Objective: Our objective was to compare differences in Doppler blood flow in four fetal intracranial blood vessels in fetuses with late-onset fetal growth restriction (FGR) vs. those with small for gestational age (SGA). Methods: Fetuses with estimated fetal weight (EFW) <10th percentile were divided into SGA (n = 30) and FGR (n = 51) via Delphi criteria and had Doppler waveforms obtained from the middle cerebral artery (MCA), anterior cerebral artery (ACA), posterior cerebral artery (PCA), and vertebral artery (VA). A pulsatility index (PI) <5th centile was considered “abnormal”. Outcomes included birth metrics and neonatal intensive care unit (NICU) admission. Results: There were more abnormal cerebral vessel PIs in the FGR group versus the SGA group (36 vs. 4; p = 0.055). In FGR, ACA + MCA vessel abnormalities outnumbered PCA + VA abnormalities. All 8 fetuses with abnormal VA PIs had at least one other abnormal vessel. Fetuses with abnormal VA PIs had lower BW (1712 vs. 2500 g; p < 0.0001), delivered earlier (35.22 vs. 37.89 wks; p = 0.0052), and had more admissions to the NICU (71.43% vs. 24.44%; p = 0.023). Conclusions: There were more anterior vessels showing vasodilation than posterior vessels, but when the VA was abnormal, the fetuses were more severely affected clinically than those showing normal VA PIs. Full article
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10 pages, 258 KiB  
Article
Value of Cerebroplacental Ratio and Uterine Artery Doppler as Predictors of Adverse Perinatal Outcome in Very Small for Gestational Age at Term Fetuses
by Anne Karge, Silvia M. Lobmaier, Bernhard Haller, Bettina Kuschel and Javier U. Ortiz
J. Clin. Med. 2022, 11(13), 3852; https://doi.org/10.3390/jcm11133852 - 03 Jul 2022
Viewed by 1371
Abstract
The aim of this study was to evaluate the association between cerebroplacental ratio (CPR), mean uterine artery (mUtA) Doppler and adverse perinatal outcome (APO) and their predictive performance in fetuses with birth weight (BW) <3rd centile (very small for gestational age, VSGA) in [...] Read more.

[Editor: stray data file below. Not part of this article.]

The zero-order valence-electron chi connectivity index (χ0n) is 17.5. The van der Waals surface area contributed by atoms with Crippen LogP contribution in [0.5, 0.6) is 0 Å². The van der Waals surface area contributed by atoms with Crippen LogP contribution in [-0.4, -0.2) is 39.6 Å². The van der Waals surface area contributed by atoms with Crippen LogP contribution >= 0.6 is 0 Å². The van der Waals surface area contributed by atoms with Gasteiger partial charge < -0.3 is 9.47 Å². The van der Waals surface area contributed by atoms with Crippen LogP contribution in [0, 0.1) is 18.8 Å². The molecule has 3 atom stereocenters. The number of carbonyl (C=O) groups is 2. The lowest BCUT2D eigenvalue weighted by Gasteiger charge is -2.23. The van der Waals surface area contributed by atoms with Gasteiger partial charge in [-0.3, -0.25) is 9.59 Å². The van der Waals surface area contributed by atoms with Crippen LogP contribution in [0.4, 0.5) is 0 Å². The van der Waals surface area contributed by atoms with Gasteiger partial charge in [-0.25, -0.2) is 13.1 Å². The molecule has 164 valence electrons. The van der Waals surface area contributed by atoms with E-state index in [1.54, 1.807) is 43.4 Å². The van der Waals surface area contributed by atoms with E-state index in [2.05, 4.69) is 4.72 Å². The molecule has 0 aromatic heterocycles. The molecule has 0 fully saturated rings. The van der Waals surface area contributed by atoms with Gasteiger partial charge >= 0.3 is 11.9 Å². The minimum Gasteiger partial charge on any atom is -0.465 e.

The aim of this study was to evaluate the association between cerebroplacental ratio (CPR), mean uterine artery (mUtA) Doppler and adverse perinatal outcome (APO) and their predictive performance in fetuses with birth weight (BW) <3rd centile (very small for gestational age, VSGA) in comparison with fetuses with BW 3rd–10th centile (small for gestational age, SGA). This was a retrospective cohort study including singleton pregnancies delivered at term (37 + 0–41 + 6) in a single tertiary referral center over a six-year period. APO was defined as a composite of cesarean section for intrapartum fetal compromise (IFC), umbilical artery pH < 7.20, and admission to the neonatal intensive care unit for >24 h. The characteristics of the study population according to BW (VSGA and SGA) as well as the presence of composite APO were assessed. The prognostic performance of CPR and mUtA-PI was evaluated using receiver operating characteristic (ROC) analysis. In total, 203 pregnancies were included. Of these, 55 (27%) had CPR <10th centile, 25 (12%) mUtA-PI >95th centile, 65 (32%) VSGA fetuses, and 93 (46%) composite APO. VSGA showed a non-significantly higher rate of composite APO in comparison to SGA (52% vs. 43%; p = 0.202). The composite APO rate was significantly higher in SGA with CPR <10th centile (36% vs. 13%; p = 0.001), while in VSGA with CPR <10th centile was not (38% vs. 35%; p = 0.818). The composite APO rate was non-significantly higher both in VSGA (26% vs. 10%; p = 0.081) and SGA (14% vs. 6%; p = 0.742) with mUtA-PI >95th centile. The ROC analysis showed a significantly predictive value of CPR for composite APO in SGA only (AUC 0.612; p = 0.025). A low CPR was associated with composite APO in SGA fetuses. VSGA fetuses were more frequently affected by composite APO regardless of Doppler values. The predictive performance of CPR and uterine artery Doppler was poor. Full article